Much of a reindeer herder’s income comes from meat production. Reindeer makes a delicious meal. The tender meat is quick and easy to cook. It is not heavy meat, therefore, it is easy to digest. The fat under the reindeer’s skin doesn’t go to waste either. It is often used in cooking. Reindeer meat is healthy too. The reindeer’s plant-based diet and active lifestyle help to boost the nutritional content of their meat. Here are some of the health benefits:
- - It is low in fat
- - Good fatty acid composition
- - Rich in proteins
- - High content of vitamins, minerals and trace elements
This high-quality meat has PDO status. Lapland dried reindeer meat and cold-smoked reindeer meat are recognized as superior products and are given this Protected Designation of Origin status as part of EU quality policy.
Warm up with a reindeer
Traditionally, herders would fashion clothes and rugs from reindeer fur and skin to keep them warm in Arctic conditions. It is still a popular and versatile material today thanks to the different uses of the fur, which varies in texture and thickness on different parts of the reindeer’s body. The hide dries to form a waterproof coating. In the past, herders used to sleep on the hides. The leg fur is tougher and makes reliable footwear that can withstand wear and tear.
Competitive reindeer races
Let the games (and fun!) begin. Reindeer racing gets very competitive in places such as Rovaniemi in Lapland Finland, Norway and Russia. The races have been held in Finland since 1932. The action involves reindeers pulling sleighs or skiers at full speed along snow-covered tracks. The season comes to a close with the Reindeer Championships. This annual event usually takes place in April around Easter time in Tromso, Norway.
Reindeer racing speeds
You’d be surprised at the speed of these large animals. Top racing reindeer speeds can reach up to 37mph. Apparently, you can tell if a reindeer is built for speed simply by looking at its nose. The bigger the nose and nostrils, the faster the reindeer will be. Training reindeer to race does take time and patience. The wellbeing of the animals is important. The owners make sure the races are as much fun for the reindeer as it is for the spectators.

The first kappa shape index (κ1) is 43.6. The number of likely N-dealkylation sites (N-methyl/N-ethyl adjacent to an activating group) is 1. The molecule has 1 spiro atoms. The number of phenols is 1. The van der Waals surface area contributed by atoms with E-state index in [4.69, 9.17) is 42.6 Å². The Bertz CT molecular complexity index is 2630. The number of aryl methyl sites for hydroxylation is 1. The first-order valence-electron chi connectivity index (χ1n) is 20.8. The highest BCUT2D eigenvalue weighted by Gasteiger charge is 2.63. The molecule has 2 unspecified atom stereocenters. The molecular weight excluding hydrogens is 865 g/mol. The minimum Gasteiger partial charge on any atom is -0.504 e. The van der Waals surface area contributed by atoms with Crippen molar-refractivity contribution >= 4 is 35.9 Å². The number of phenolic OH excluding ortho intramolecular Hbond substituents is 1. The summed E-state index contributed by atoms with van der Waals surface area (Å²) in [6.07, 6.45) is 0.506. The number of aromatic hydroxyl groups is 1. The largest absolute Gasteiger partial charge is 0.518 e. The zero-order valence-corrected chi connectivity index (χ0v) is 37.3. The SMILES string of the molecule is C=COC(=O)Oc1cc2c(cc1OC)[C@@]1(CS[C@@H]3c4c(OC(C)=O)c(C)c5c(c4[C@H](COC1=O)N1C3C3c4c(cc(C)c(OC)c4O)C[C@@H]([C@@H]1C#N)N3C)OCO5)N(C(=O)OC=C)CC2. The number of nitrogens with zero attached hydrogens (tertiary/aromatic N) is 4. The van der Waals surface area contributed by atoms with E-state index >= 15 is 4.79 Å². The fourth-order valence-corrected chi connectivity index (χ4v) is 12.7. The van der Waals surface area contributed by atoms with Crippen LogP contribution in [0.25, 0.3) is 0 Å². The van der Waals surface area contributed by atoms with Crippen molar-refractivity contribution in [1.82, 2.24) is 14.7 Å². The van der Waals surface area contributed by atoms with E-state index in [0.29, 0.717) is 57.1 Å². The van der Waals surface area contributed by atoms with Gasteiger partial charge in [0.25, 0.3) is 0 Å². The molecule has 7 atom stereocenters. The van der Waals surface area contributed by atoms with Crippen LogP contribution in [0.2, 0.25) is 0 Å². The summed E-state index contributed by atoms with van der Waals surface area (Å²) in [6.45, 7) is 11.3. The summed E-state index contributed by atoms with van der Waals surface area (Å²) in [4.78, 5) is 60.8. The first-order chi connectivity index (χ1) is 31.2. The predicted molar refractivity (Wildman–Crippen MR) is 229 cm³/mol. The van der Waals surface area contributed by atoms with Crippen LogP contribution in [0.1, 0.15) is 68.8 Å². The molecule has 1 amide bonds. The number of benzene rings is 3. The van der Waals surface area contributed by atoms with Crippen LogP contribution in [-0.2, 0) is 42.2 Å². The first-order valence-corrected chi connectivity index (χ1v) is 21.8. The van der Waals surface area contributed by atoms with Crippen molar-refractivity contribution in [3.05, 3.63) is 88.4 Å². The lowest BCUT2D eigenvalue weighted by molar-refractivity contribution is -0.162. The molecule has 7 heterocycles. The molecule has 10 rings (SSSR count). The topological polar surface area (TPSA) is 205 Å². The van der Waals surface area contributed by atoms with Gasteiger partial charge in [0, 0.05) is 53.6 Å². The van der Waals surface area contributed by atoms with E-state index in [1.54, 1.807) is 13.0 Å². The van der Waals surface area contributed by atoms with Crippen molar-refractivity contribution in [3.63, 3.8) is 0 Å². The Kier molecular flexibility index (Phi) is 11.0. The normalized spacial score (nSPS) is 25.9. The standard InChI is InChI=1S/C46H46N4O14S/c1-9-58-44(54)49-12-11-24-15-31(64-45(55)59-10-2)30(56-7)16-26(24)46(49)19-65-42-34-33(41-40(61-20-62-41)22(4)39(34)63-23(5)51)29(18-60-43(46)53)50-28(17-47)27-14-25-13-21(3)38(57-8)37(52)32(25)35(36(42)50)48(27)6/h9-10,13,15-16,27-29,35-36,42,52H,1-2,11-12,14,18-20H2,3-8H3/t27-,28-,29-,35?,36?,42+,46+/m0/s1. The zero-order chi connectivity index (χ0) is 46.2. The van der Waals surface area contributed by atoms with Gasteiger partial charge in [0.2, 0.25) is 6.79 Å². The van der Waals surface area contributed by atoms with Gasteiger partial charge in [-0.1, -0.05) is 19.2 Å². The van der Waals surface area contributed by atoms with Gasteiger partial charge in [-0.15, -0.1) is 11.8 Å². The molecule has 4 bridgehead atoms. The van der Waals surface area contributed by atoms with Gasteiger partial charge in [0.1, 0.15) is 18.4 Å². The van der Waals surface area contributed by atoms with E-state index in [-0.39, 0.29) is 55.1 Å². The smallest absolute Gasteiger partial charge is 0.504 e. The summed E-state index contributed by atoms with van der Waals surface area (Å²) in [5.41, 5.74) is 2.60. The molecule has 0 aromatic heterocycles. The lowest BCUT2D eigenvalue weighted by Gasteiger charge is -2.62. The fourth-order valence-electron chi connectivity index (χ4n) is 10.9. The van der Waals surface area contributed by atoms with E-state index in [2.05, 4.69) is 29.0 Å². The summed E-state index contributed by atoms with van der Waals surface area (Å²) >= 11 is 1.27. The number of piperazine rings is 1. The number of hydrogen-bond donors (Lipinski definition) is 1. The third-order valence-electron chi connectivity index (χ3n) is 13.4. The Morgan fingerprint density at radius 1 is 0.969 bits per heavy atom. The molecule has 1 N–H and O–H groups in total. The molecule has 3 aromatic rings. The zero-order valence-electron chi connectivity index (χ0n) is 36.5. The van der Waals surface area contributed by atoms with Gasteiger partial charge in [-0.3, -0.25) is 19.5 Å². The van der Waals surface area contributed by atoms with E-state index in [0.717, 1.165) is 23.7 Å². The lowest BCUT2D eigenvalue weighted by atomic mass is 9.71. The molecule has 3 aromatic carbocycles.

Reindeer celebrated in songs and poems
Santa’s reindeer have always brought a smile to the faces of children and to all those who love a magical Christmas story. The poem, A Visit from Saint Nicholas, also known as Twas the Night Before Christmas by Clement Clarke Moore joyfully mentions Santa and his reindeer. The names of the reindeer are Dasher, Dancer, Prancer, Vixen, Comet, Cupid, Donner and Blitzen. Another popular Christmas story is Rudolph the Red-Nosed Reindeer and it was written by Robert L. May. After the success of this story, it was adapted into a song that remains a firm favorite with children around the world at Christmas time.
If you are keen to find out more about reindeer, going on a reindeer safari in Lapland will be one of the highlights of your holiday. These safaris and reindeer farm visits also include plenty of photo opportunities. So have your camera to hand to make sure you capture those special moments. If seeing the Northern Lights has always been on your travel wish list, then Aurora Hunting on a Reindeer Safari in Lapland is another tour you’ll love.
Booking Your Reindeer Safari in Lapland
Book your reindeer safari online or email us: email@example.com and our travel agent will be in touch. Or call/WhatsApp/Viber +358 400 514 530.